President Reagan proposed a massive realignment of government responsibilities between Washington and the states yesterday and said he would not raise taxes this year because his economic program will bring federal deficits down and restore prosperity.
In his first State of the Union address, Reagan called for "a single, bold stroke" to make government more responsive to the people by stripping an array of more than 40 programs out of federal control and turning them over to the states.
The proposal, which Reagan called "New Federalism," would realize a dream he has had since the start of his political life in the 1960s. He campaigned year after year against big government and his proposal would make federal government a good deal smaller.
"Our citizens feel they have lost control of even the most basic decisions made about the essential services of government, such as schools, welfare, roads, and even garbage collection. They are right," Reagan told a joint session of Congress.
In the major element of the program, the federal government would assume all costs of Medicaid, which presently is a joint federal-state program, and would turn over to the states welfare and food stamp programs.
Reagan also proposed turning some 40 other domestic spending programs over to the states to continue or not as they chose. For an interim period the federal government would also turn over funds to help the states pay for these, but after 1991 that aid would cease and it would be up to the states to levy the taxes to support them.
The president was interrupted by applause 20 times, but initial reaction from legislators indicated that his proposal will meet strong opposition from Democrats and from some Republicans. Senate Finance Committee Chairman Robert J. Dole (R-Kan.), for example, said he wasn't sure that turning food stamps over to the states was a good idea.
Reagan also faces strong opposition from members of his own party to continuing high federal deficits. Sen. William L. Armstrong (R-Colo.) said, "If it appears to the world we are prepared to accept a deficit of between $276 billion and nearly $500 billion to occur over the next three years--and that is the present projection--then Wall Street and Main Street are not going to accept that at all."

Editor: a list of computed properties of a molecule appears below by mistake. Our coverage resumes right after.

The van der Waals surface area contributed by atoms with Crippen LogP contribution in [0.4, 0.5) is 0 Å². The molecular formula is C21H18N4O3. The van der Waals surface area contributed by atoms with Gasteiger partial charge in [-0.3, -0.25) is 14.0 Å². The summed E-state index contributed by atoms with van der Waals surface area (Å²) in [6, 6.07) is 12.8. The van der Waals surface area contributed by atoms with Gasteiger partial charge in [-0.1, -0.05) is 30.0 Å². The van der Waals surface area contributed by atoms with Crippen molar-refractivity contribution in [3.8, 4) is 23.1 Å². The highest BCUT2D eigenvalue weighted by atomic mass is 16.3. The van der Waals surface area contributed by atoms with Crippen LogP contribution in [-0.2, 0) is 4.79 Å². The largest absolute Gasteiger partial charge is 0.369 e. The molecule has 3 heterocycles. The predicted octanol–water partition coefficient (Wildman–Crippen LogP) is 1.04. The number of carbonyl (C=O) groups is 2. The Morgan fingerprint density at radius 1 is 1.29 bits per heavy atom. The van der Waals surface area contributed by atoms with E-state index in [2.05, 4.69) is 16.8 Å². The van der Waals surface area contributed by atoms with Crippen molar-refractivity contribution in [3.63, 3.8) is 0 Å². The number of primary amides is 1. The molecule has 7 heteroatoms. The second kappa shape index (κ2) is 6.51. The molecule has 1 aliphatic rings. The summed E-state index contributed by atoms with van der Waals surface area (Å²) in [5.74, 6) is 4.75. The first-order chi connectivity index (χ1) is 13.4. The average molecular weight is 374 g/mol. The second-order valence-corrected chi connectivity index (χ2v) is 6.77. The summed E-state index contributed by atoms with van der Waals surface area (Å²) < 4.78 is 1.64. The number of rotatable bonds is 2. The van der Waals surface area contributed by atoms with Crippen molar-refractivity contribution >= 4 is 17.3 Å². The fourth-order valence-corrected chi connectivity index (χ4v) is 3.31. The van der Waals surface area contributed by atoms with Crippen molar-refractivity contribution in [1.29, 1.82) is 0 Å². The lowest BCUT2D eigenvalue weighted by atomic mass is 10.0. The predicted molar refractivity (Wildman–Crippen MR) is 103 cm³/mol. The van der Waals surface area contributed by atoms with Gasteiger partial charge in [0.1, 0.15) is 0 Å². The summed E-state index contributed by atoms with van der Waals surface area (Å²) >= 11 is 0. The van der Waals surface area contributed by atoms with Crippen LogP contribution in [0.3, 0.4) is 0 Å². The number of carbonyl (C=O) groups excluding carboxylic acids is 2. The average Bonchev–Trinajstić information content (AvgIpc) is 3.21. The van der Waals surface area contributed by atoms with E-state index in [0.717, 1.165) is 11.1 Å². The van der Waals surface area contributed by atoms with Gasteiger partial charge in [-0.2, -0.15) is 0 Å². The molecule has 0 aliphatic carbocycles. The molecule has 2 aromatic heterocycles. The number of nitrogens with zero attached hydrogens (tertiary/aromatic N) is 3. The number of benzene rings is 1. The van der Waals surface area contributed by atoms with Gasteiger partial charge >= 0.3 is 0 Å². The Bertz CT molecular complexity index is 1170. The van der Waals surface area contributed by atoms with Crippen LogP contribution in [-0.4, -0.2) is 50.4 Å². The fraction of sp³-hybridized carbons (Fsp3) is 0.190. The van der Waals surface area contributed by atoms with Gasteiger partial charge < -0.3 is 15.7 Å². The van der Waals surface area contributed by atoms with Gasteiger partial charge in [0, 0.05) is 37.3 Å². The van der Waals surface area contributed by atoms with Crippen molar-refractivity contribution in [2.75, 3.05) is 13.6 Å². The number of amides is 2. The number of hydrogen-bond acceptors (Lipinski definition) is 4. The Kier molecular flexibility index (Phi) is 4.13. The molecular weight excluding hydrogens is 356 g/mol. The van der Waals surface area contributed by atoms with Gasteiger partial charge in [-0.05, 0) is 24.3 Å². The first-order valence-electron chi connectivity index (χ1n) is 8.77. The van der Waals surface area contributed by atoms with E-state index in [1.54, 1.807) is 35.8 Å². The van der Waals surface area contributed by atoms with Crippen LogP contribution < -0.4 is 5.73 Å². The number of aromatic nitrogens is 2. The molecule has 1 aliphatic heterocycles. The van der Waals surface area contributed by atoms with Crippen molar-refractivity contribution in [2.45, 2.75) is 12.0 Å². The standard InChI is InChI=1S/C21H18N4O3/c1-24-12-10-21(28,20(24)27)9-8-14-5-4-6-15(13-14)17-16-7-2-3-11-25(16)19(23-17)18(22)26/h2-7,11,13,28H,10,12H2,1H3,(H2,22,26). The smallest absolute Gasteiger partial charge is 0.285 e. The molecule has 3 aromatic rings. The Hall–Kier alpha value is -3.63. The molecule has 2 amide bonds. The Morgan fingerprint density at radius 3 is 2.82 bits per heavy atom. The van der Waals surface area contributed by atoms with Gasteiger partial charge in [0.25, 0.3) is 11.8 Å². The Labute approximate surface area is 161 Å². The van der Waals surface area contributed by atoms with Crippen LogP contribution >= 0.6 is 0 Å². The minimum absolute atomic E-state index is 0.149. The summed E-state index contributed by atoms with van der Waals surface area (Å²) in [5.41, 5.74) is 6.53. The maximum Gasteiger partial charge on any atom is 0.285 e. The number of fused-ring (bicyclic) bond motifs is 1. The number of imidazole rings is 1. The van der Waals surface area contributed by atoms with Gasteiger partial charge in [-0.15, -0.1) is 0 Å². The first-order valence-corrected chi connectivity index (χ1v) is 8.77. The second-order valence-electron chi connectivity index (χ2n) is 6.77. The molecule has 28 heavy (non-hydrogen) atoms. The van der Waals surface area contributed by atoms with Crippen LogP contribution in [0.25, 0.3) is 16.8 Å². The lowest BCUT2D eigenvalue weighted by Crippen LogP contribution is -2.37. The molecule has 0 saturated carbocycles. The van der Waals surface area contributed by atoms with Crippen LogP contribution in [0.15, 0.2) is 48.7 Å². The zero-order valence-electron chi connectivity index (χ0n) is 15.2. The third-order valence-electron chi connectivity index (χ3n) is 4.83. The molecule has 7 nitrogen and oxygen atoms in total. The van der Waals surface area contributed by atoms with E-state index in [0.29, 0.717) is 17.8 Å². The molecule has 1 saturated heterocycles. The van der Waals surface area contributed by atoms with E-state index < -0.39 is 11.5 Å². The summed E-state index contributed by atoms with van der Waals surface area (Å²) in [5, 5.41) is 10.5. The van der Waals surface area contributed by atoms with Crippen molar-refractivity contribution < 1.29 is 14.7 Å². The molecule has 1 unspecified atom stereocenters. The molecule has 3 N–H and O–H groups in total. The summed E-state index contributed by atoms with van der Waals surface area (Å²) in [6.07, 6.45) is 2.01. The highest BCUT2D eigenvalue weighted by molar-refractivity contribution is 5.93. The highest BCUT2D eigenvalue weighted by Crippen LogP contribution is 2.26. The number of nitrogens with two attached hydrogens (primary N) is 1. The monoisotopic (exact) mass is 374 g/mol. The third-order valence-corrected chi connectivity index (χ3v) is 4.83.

The president devoted most of his address to federalism and the economy, but he also briefly said:
* The journey toward civil rights for all citizens "must continue with no backsliding or slowing down." He added that his administration's commitment to equal rights for women "is firm and unshakable."
* He will take further actions if the situation in Poland continues to deteriorate.
* The United States will act firmly toward "those who export terrorism and subversion in the Caribbean and elsewhere, especially Cuba and Libya."
* The nation's legal system, "which overly protects the rights of criminals," must be transformed to combat crime.
* He will soon deliver a major foreign policy address.
Reagan used his speech to hail the achievements of his first year in cutting federal spending, eliminating federal regulations, attacking government waste and fraud, and strengthening defense.
"Together, we have made a new beginning, but we have only begun," the president told Congress.
"The record is clear, and I believe history will remember this as an era of American renewal; remember this administration as an administration of change; and remember this Congress as a Congress of destiny."
It was a speech in which Reagan never had to go against his instincts. He reiterated his belief in the program he put in place last year and went on to call for his long-cherished idea of government realignment.
It also was a speech dotted with rhetorical flourishes dramatizing his appeal. "Seldom have the stakes been higher for America," he declared.
Reagan conceded that the economy "will face difficult moments in the months ahead." But he predicted that his program "will pull the economy out of its slump and put us on the road to prosperity and stable growth by the latter half of this year."
He rejected any "quick fix" course correction in the face of huge estimated deficits for this year and 1983 and 1984--estimates that brought calls for remedial action from all his senior advisers. Instead, the president told the nation to "summon the strength to continue on the course we have charted."
In a passage that could have been addressed to all the president's advisers, Reagan said: "The doubters would have us turn back the clock with tax increases that would offset the personal tax-rate reductions already passed by this Congress. Raise present taxes to cut future deficits, they tell us," said the man who heard that counsel over and over in the Oval Office.
"I will not ask you to try to balance the budget on the backs of the American taxpayers," the president said to his loudest applause of the evening. The applauding members of Congress have no desire to enact tax increases in an election year.
The president went on to promise budget deficits far lower than the $100 billion to $150 billion estimated by others.
The economic forecasts he will submit to Congress Feb. 8 will show a 1982 deficit of less than $100 billion and declining deficits in the following years, he said.
"Higher taxes would not mean lower deficits," Reagan said. "If they did, how would we explain that tax revenues more than doubled just since 1976, yet in the same six-year period we ran the largest series of deficits in our history."